NORWAY - The ministry of finance has decided to place Siemens under observation following allegations of corruption.
The move comes as the German police are investigating allegations that Siemens had a €200m (US$260m) slush fund to help win overseas contracts.
Siemens itself said it had found suspicious payments worth some €420m, and was carrying out its own investigation - also hiring an outside anti-corruption expert and a law firm to examine and revise Siemens' own anti-corruption safeguards.
Norwegian minister of finance Kristin Halvorsen said: "Siemens are now in the public eye and the company has initiated a range of anticorruption measures. By placing the company under observation we will contribute to keeping up the momentum on the anti-corruption efforts."
The fund's council on ethics had earlier recommended that the company be excluded because of the risk of involvement in gross corruption.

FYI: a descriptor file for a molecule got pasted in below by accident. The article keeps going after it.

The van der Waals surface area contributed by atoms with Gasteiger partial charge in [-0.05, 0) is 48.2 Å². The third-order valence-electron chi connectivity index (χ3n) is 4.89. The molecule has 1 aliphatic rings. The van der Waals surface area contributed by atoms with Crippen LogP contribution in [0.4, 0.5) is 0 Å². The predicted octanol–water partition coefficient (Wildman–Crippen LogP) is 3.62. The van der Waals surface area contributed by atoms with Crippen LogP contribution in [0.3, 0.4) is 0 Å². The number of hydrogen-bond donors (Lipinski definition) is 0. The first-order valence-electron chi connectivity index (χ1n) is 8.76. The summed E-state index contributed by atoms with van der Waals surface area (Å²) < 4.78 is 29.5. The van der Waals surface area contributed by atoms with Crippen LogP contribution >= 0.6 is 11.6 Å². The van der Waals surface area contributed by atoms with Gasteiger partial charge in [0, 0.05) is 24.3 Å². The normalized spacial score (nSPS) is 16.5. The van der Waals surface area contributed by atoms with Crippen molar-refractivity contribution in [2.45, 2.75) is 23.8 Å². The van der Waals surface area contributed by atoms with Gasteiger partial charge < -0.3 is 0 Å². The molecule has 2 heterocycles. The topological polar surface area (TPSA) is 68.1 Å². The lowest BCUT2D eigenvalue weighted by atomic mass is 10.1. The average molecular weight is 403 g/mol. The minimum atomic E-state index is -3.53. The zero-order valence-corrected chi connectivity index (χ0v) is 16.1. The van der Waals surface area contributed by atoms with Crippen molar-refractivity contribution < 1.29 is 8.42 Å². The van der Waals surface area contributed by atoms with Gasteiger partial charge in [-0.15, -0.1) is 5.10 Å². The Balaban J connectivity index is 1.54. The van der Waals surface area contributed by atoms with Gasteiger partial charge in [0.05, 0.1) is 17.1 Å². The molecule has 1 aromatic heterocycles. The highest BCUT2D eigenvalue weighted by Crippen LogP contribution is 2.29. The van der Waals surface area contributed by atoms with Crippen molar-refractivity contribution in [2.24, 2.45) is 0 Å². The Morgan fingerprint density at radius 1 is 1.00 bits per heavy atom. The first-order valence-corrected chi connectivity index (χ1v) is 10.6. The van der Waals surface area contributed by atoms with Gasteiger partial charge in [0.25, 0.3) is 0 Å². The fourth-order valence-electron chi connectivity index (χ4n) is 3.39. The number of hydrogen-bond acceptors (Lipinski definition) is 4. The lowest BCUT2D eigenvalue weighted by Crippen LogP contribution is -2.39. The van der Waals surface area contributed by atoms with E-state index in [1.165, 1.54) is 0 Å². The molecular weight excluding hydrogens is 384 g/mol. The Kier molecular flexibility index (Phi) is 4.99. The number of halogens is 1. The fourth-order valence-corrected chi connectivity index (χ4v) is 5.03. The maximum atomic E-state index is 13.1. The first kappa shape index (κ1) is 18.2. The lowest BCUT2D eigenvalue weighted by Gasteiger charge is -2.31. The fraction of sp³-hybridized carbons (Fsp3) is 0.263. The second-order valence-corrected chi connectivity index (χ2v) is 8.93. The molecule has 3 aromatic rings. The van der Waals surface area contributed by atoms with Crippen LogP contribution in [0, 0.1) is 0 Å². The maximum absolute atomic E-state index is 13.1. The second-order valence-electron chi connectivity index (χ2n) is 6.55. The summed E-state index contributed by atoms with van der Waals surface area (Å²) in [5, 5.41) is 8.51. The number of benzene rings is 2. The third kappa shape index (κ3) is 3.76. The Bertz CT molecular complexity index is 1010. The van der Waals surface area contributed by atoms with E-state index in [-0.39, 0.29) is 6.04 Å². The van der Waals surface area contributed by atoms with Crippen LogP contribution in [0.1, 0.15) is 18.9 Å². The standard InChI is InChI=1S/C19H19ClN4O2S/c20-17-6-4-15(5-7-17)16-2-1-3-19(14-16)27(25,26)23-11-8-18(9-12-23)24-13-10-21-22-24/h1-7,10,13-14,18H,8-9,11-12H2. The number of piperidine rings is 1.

The minister added: "By placing the company under observation we, as an investor, can signal that we expect the [anti-corruption] measures to be implemented as intended."
As at 31 December 2008 the Government Pension Fund - Global owned Siemens shares for NOK6.3bn (US$936m) - representing 1.34% of the voting shares.
In addition, the ministry of finance has excluded the Chinese company Dongfeng Motor Group from the Government Pension Fund - Global, due to the fact the company sells military trucks to Burma.
Halvorsen said: "We cannot finance companies that support the military dictatorship in Burma through the sale of military materials."
The ministry of finance amended its ethical guidelines in October 2008. "These changes meant that the fund's assets can no longer be invested in companies that sell weapons or other military materials to Burma, and this is the first time the new exclusion criteria regarding the sale of weapons and military materials to Burma has been applied," said Halvorsen.
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